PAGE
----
Duplicate and outdated patient files have always been a thorn in the side of the healthcare industry, and with the demands of COVID-19, the need to standardize records has only been emphasized. Issues that have arisen include addressing “long-haul” issues, the need for boosters and actions on future variants, as well as interacting with millions of remote patients.
Ultimately standardization will yield more efficient provider operations, ease in billing, and create better patient outcomes. As a provider of healthcare service solutions, Credence Global Solutions provides results based on our client’s needs. For record standardization, there are at least three types of conformity needed
Three Types of Conformity Required
- First, establishing which data fields are required v.s those that are requested allows for the prioritization of the ability to identify and merge or track patient data. When you consider the added challenge of incorporating the sheer volume and variety of data that health systems are currently experiencing, the time for records standardization was clearly yesterday.
- Second, making the fields consistent across data forms, again to ensure that information captured at varying points of the patient’s healthcare experience can be easily compiled to a singular accurate view.
- Third, the conformity required needs to define what the specific requirements of any data field might be – for example, imagine months are notated in certain fields as two digits when one first-class is needed – this will certainly make the records more reliably searchable.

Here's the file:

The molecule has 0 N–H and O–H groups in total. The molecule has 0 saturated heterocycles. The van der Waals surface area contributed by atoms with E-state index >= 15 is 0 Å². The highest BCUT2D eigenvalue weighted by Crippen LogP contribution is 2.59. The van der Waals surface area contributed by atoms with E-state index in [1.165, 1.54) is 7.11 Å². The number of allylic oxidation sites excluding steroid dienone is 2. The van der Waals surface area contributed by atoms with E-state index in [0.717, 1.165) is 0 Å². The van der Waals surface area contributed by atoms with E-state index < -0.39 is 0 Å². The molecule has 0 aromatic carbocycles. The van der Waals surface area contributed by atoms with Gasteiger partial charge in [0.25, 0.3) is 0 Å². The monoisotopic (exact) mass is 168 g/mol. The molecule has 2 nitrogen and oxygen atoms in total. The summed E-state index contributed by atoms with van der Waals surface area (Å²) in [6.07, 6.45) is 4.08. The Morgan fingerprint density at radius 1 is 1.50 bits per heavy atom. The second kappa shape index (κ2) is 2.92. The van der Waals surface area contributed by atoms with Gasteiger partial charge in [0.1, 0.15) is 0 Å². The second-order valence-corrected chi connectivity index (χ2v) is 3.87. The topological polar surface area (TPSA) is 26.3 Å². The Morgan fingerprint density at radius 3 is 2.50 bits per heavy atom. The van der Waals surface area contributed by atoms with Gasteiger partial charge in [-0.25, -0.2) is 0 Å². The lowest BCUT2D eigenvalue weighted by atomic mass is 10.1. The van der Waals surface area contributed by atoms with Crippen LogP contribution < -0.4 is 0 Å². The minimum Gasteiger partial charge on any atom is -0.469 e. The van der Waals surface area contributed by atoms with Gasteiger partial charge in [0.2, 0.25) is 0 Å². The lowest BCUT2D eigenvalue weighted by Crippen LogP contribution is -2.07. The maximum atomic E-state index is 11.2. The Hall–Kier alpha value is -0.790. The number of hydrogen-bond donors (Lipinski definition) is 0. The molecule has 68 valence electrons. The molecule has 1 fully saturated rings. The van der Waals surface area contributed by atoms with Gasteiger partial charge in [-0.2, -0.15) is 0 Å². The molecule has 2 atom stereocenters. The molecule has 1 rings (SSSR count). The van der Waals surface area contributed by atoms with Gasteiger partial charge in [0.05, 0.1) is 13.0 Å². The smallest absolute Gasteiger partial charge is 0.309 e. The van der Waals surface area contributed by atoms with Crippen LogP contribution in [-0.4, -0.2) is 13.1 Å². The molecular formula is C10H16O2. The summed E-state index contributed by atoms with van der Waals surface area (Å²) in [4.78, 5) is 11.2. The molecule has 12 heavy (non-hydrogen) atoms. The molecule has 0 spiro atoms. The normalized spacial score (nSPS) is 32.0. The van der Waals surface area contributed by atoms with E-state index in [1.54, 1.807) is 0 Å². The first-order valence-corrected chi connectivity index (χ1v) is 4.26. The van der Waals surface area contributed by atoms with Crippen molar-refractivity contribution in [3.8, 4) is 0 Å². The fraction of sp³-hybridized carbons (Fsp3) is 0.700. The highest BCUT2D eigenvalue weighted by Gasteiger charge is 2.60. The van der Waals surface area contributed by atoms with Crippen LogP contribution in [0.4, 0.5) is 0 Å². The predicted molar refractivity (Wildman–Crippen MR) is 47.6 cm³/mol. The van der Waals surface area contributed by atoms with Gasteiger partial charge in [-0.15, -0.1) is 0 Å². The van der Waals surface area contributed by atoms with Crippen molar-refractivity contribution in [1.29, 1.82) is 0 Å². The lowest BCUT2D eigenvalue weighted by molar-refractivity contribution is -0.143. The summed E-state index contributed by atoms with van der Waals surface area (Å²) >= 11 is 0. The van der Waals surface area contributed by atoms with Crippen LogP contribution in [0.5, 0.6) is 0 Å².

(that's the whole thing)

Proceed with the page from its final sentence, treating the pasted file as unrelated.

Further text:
A Chronic Drain on the Operational System
The costs of mismanaged patient records are clearly apparent to healthcare providers. Especially those managing the constant flow of visitors to ER rooms and clinics. These health systems are aware that the main culprits of inconsistent records are the well-intentioned imperfections of healthcare workers capturing information at registration or its information provided directly by the patients. At the beginning of the pandemic, it was reported that duplicate record creation cost the healthcare system over $6 billion industry annually.
It’s very likely that COVID-19 made an already bad situation worse. It sped the adoption of digital interactions across all geographies and industries when health systems weren’t necessarily prepared.
Digital Transformation Has Already Started
The closest we’ve gotten to a universal or national patient identifier without legislative action is using Social Security numbers, which are woefully inaccurate, with one analysis finding that approximately 20 million Americans have more than one and 40 million numbers are associated with more than one individual.
The ongoing debate about patient identification and matching needs to be seen within a broader context of digital transformation that has already begun, however uneven and imperfect. The processes and tools for implementing these activities are tested and well-known. Credence Global Solutions seeks to ease investor worries and aid healthcare systems with their AI-based and standardization techniques to usher in transformation on a larger scale to more providers. Contact Credence Global Solutions today.